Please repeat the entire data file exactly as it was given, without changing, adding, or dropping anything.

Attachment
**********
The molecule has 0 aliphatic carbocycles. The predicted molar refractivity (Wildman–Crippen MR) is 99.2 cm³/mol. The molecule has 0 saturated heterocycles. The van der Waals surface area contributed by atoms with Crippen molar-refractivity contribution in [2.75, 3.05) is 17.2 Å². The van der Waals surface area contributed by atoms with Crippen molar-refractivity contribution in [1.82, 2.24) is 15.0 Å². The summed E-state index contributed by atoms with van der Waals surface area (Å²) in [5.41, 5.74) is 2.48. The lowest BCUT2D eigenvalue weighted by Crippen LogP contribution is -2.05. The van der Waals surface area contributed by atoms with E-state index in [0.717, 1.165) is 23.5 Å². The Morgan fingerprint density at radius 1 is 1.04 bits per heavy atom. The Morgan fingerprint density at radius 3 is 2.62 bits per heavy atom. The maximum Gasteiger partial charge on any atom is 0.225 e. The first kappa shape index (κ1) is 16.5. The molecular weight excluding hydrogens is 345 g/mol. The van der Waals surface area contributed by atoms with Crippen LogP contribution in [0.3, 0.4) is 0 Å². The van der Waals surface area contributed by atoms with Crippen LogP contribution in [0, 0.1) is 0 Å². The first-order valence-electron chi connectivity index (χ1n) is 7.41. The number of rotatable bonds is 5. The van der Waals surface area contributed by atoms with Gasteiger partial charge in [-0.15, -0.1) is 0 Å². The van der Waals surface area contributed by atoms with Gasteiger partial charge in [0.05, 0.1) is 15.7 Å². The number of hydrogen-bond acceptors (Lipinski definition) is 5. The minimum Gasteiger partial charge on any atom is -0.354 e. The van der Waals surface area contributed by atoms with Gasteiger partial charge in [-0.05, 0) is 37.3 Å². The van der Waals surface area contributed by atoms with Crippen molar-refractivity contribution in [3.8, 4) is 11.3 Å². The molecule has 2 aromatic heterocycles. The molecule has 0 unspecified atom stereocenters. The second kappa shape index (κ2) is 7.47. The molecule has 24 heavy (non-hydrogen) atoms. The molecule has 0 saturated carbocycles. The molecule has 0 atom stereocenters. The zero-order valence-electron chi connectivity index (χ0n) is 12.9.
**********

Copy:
The molecule has 0 aliphatic carbocycles. The predicted molar refractivity (Wildman–Crippen MR) is 99.2 cm³/mol. The molecule has 0 saturated heterocycles. The van der Waals surface area contributed by atoms with Crippen molar-refractivity contribution in [2.75, 3.05) is 17.2 Å². The van der Waals surface area contributed by atoms with Crippen molar-refractivity contribution in [1.82, 2.24) is 15.0 Å². The summed E-state index contributed by atoms with van der Waals surface area (Å²) in [5.41, 5.74) is 2.48. The lowest BCUT2D eigenvalue weighted by Crippen LogP contribution is -2.05. The van der Waals surface area contributed by atoms with E-state index in [0.717, 1.165) is 23.5 Å². The Morgan fingerprint density at radius 1 is 1.04 bits per heavy atom. The Morgan fingerprint density at radius 3 is 2.62 bits per heavy atom. The maximum Gasteiger partial charge on any atom is 0.225 e. The first kappa shape index (κ1) is 16.5. The molecular weight excluding hydrogens is 345 g/mol. The van der Waals surface area contributed by atoms with Crippen LogP contribution in [0.3, 0.4) is 0 Å². The van der Waals surface area contributed by atoms with Crippen LogP contribution in [0, 0.1) is 0 Å². The first-order valence-electron chi connectivity index (χ1n) is 7.41. The number of rotatable bonds is 5. The van der Waals surface area contributed by atoms with Gasteiger partial charge in [-0.15, -0.1) is 0 Å². The van der Waals surface area contributed by atoms with Gasteiger partial charge in [0.05, 0.1) is 15.7 Å². The number of hydrogen-bond acceptors (Lipinski definition) is 5. The minimum Gasteiger partial charge on any atom is -0.354 e. The van der Waals surface area contributed by atoms with Gasteiger partial charge in [-0.05, 0) is 37.3 Å². The van der Waals surface area contributed by atoms with Crippen molar-refractivity contribution in [3.8, 4) is 11.3 Å². The molecule has 2 aromatic heterocycles. The molecule has 0 unspecified atom stereocenters. The second kappa shape index (κ2) is 7.47. The molecule has 24 heavy (non-hydrogen) atoms. The molecule has 0 saturated carbocycles. The molecule has 0 atom stereocenters. The zero-order valence-electron chi connectivity index (χ0n) is 12.9.